Published on 26 March 2018
At 10-years-old William Kellibrew witnessed the horrific murder of his mother and brother in their family home.
Shocked and frightened, he was left to pick up the pieces and try to move on with his life.
But how do you ever come to terms with such a tragic event?
University of Sunderland graduate William has devoted his life to helping others, to raising awareness of domestic violence and to supporting child victims.
Now a global leader and an international advocate for human, civil, victims’ and children’s rights, he travels the world as a beacon of hope, showing just how you can bounce back from adversity.
William has also been nominated for a Social Impact Award at the British Council Alumni Awards, which are due to be held this week.
William’s time as a student in Sunderland has left a lasting impression on the 41-year-old who was handpicked to represent a unique ‘Friendship Pact’ created between Washington DC and the city.
William’s story begins thousands of miles away from Wearside, in Capitol Heights, Maryland, USA, on July 2, 1984.
His mother, Jacqueline, and 12-year-old brother, Anthony, were in the living room of the family home when Jacqueline’s partner, who had only recently moved out, took out a gun.
Nearby, William sat quietly on the steps by the front door.
Loading the gun, the man walked over to William’s mother and shot her twice. He them moved towards Anthony, and again unloaded the weapon twice.
The tragedy almost destroyed William’s family. It was his grandmother, Delores Short, who took on the parental role to the schoolboy and his other brothers and sister.
Their task seemed an insurmountable one – to face life each day knowing that they would never see their mum and brother again.
The tragedy would impact severely on young William. He sunk into a depression, riddled with pain and frustration, he struggled to cope throughout his teenage and young adult years, often contemplating suicide.
William said: "My teens were the worst. I, literally, felt suicidal each morning I woke up.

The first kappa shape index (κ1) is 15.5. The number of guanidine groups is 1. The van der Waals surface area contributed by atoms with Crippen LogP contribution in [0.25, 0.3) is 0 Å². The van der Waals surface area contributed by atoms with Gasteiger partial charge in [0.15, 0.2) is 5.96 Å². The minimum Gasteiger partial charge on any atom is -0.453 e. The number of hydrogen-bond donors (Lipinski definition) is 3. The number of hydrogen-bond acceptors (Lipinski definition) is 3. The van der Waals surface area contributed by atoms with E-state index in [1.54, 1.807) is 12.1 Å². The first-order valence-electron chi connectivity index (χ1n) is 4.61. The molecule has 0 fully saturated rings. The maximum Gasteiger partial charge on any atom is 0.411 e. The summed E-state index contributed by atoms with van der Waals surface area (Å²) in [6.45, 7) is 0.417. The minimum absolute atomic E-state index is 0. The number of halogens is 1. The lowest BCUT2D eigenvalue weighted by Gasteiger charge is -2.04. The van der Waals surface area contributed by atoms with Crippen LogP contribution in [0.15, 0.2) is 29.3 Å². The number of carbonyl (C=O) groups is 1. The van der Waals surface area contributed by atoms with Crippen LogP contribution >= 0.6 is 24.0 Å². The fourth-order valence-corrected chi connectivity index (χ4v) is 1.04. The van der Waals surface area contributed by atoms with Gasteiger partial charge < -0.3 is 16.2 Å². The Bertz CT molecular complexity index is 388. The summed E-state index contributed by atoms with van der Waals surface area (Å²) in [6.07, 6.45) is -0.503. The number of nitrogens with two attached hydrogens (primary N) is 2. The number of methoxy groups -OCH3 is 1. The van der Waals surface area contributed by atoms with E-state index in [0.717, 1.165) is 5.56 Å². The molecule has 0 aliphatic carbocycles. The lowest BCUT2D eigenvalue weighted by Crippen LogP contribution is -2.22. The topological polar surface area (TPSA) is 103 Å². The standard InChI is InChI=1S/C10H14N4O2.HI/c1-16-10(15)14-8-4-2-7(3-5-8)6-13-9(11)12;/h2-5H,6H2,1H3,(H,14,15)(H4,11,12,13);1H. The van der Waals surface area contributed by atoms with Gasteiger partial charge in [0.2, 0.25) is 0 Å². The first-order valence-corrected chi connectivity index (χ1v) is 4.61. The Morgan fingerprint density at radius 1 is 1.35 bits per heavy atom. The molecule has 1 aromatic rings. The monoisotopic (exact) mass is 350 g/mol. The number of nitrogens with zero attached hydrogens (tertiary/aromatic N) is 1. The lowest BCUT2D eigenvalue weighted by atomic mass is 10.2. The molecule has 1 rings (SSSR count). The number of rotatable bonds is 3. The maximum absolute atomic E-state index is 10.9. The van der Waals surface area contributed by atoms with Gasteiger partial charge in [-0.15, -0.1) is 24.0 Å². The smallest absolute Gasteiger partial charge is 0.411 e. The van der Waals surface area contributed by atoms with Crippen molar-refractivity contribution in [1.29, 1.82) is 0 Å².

“My grandmother Delores modelled resilience and held on for the family. It is in large part due to her love and support that I started to see the opportunity in life and the humanity that was possible for my own life.
"Going back to school after the murders at age 10 was extremely difficult for me and my siblings, especially after never attempting school without my mom, but I tried to walk in the classroom and put on my game-face and act like nothing ever happened.
“It was three years later in my first therapy session that I began to see what hope looked like through the eyes of an intern social worker."
After working in the restaurant and service industry for nine years, William decided to try his hand at a college education. He successfully registered at the University of the District of Columbia.
Quiet and unassuming, he soon began to thrive, forging ahead to become a two-time student government president.
William then began to speak openly of his past traumatic experiences, telling his story at first to school children in a bid to raise awareness and bring something positive from something so horrific.
William said: “Witnessing the killings of my mother and brother destroyed me and took away my dignity, but with support from my grandmother, family, and key support systems in place, I eventually was able to rebuild my life.
“The single-most important thing I have ever done in life is to strengthen my own capacity to bring humanity into spaces where trauma and violence breathes and lives.
"Trauma is the germ of the 21st Century. We cannot often see it. It spreads like bacteria. In my work, I use public health approaches such as value-based and trauma-informed practices to engage others who have been impacted by trauma and violence.
"As a kid, I always had dreams of being a doctor or a helper. Never in my wildest dreams did I believe that I would be considered to be an inspiration globally to those who are struggling each day."
But that is what William has become.
In October 2011, during National Domestic Violence Awareness Month, William was recognised by the White House as a ‘Champion of Change’.
His story of tragedy to triumph has been featured on the Oprah Winfrey Show and his worked endorsed by presidents of the United States.
William was also chosen to represent the Friendship Pact that was created between Washington DC and the City of Sunderland.
He came over and studied Business and Managementat the University of Sunderland, becoming the first student to do so under the friendship agreement
William said: “We didn’t know that we were going to be extremely popular, but we were on the news and in the papers during the first few weeks and became sort of American celebrities in Sunderland.
“I forged long-lasting friendships in Sunderland. I used to play on the Sunderland tennis team and I still keep in touch with my former team mates.
I was also selected to an office of the Student Council. I still remember standing outside the Murray Library, handing out leaflets and I was so grateful to get elected.
Now, William has been nominated for a Social Impact Award at the British Council Alumni Awards.
William said: “I came from an impoverished background on public assistance for half of my life. I have seen struggle. I have lived it. It is my duty to mentor and support others who had similar challenges like my family did."
William has continued to return to Sunderland over recent years, forging and sustaining relationships he built during his first visit.
He sits on the Sunderland-Washington steering committee and maintains a passion for the University and the city.